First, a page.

This case comes to us upon the petition only and, as recognized in the majority opinion, we must give the petition a liberal construction and accord the petition those reasonable inferences fairly deducible from the facts stated. Scheibel v. Hillis, 531 S.W.2d 285, 289 (Mo. banc 1976).

I would approach this case by applying foundation principles of the law of negligence to the most favorable view of the ultimate facts alleged in plaintiffs' petition, as the Supreme Court did in Zuber v. Clarkson Construction Co., 363 Mo. 532, 251 S.W.2d 52 (1952).

The elementary principles of common law negligence are:

". . . (1) existence of a duty on the part of the defendant to protect the plaintiff from injury, (2) failure of defendant to perform that duty, and (3) injury to the plaintiff resulting from such failure." (Citations omitted). Scheibel v. Hillis, supra, at 288.

Negligence depends upon the surrounding circumstances as well as the conduct involved because an act or omission which is clearly negligent in some circumstances may not be negligent in other circumstances. *934 Whether one should take appropriate precautions to avoid injury to another depends upon what one may reasonably anticipate. The injury to plaintiff by reason of the conduct of defendant must have been reasonably foreseeable. Zuber v. Clarkson Construction Co., supra.

As was best said in Zuber, 251 S.W.2d at p. 55:

". . . if there is some probability or likelihood, not a mere possibility, of harm sufficiently serious that ordinary men would take precautions to avoid it, then the failure to do so is negligence. While the likelihood of a future happening is the test of a duty to anticipate, this does not mean the chances in favor of the happening must exceed those against it. The test is not the balance of probabilities, but of the existence of some probability of sufficient moment to induce the reasonable mind to take the precautions which would avoid it. (Citations omitted). Relating to the problem of legal or proximate causation it is restated, `If the realizable likelihood that a third person may act in a particular manner is the hazard or one of the hazards which makes the actor negligent, such an act whether innocent, negligent, intentionally tortious or criminal does not prevent the actor from being liable for harm caused thereby.' Restatement, Torts, § 449; Christiansen v. St. Louis Public Service Co., 333 Mo. 408, 62 S.W.2d 828."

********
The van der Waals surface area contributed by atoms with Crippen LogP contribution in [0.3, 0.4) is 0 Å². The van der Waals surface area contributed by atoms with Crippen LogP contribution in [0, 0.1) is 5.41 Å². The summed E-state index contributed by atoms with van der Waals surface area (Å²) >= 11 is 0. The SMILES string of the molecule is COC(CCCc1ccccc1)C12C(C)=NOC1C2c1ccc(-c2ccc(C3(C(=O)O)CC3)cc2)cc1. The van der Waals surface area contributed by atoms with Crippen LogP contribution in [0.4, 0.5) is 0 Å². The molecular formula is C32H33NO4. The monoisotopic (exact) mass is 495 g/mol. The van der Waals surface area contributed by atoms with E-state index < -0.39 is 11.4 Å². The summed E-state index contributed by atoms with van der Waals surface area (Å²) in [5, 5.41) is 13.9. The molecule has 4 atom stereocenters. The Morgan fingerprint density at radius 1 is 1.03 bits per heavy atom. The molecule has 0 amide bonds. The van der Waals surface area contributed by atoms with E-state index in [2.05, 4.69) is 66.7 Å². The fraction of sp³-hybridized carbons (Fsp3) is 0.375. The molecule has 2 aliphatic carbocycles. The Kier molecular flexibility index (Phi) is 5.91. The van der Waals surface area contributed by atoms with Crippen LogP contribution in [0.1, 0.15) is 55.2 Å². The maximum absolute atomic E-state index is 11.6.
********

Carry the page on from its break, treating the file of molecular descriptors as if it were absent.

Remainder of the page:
It is clearly pleaded that the keys were left in the ignition of the car and further that defendant, Motor Market, Inc., had actual knowledge and that the owner of the car and his principal knew or should have known that vehicles were frequently stolen from the garage and from the immediate vicinity of the garage, and that the car was left in a readily accessible area. A fair construction of these allegations can only lead to the conclusion that there was "some probability" that automobile thieves, known to be operating in the immediate vicinity, would steal automobiles left unattended with key in the ignition in the readily accessible area from which the 1973 Cadillac was stolen. So much so that reasonable minds would take precautions to avoid the theft.

The majority cites Gower v. Lamb, 282 S.W.2d 867 (Mo.App.1955) which would, in my opinion, tend to lend support to plaintiffs' cause. The court there took the case as one upon an agreed statement of fact. Plaintiff did not plead that defendant knew or should have known that thief or thieves were in the vicinity. Nor was there any evidence to that effect. The court said (at 871-872):

"In the case at bar the defendant's car was not placed in operation by a curious intermeddler, but by a thief. While under certain circumstances even this intervening act might be expectable, . . . yet the criminal nature of the act certainly lessens its realizable likelihood and requires that the evidence of foreseeability of the theft be clear and convincing. Following the holding in the Zuber case, we believe that the defendant was under no duty to discover the presence of a thief or thieves in the vicinity where he parked his car, and that there was no fact stipulated which pointed to actual knowledge by defendant of the presence of a thief or thieves in the vicinity."

As we read the plaintiffs' petition the element lacking in Gower has been supplied here.

We next consider the question of whether the negligent driving of the thief was reasonably foreseeable or whether it was an independent intervening act for which defendants would not be responsible.

As said in Scheibel at page 288:

". . . With respect to the problem of proximate causation, if the foreseeable likelihood that a third person may act in a particular manner is one of the hazards which makes a person negligent, such an act of a third party, whether innocent, negligent, intentionally tortious or criminal, does not prevent that person from being liable for the harm caused thereby."

The question is simplecan one reasonably anticipate that a person who has stolen *935 an automobile will, upon being discovered by the police in that car, operate it without regard to the safety of others in order to avoid apprehension? The mere stating of the proposition would seem to be the answer in itself.